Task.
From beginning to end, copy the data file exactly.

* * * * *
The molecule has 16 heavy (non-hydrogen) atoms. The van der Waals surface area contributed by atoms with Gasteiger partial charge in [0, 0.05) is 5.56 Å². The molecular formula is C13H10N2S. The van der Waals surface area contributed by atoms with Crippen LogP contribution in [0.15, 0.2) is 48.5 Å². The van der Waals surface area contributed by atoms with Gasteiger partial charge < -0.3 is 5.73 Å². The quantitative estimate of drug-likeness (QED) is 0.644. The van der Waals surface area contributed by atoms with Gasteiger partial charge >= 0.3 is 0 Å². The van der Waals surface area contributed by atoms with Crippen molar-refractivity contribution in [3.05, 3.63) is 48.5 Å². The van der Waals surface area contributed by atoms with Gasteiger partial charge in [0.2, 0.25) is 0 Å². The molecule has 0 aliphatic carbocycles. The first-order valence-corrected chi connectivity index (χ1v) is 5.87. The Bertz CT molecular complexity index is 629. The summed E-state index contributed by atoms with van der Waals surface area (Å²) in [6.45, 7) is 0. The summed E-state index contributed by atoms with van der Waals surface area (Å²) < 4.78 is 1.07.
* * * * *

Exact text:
The molecule has 16 heavy (non-hydrogen) atoms. The van der Waals surface area contributed by atoms with Gasteiger partial charge in [0, 0.05) is 5.56 Å². The molecular formula is C13H10N2S. The van der Waals surface area contributed by atoms with Crippen LogP contribution in [0.15, 0.2) is 48.5 Å². The van der Waals surface area contributed by atoms with Gasteiger partial charge < -0.3 is 5.73 Å². The quantitative estimate of drug-likeness (QED) is 0.644. The van der Waals surface area contributed by atoms with Gasteiger partial charge >= 0.3 is 0 Å². The van der Waals surface area contributed by atoms with Crippen molar-refractivity contribution in [3.05, 3.63) is 48.5 Å². The van der Waals surface area contributed by atoms with Gasteiger partial charge in [0.2, 0.25) is 0 Å². The molecule has 0 aliphatic carbocycles. The first-order valence-corrected chi connectivity index (χ1v) is 5.87. The Bertz CT molecular complexity index is 629. The summed E-state index contributed by atoms with van der Waals surface area (Å²) in [6.45, 7) is 0. The summed E-state index contributed by atoms with van der Waals surface area (Å²) < 4.78 is 1.07.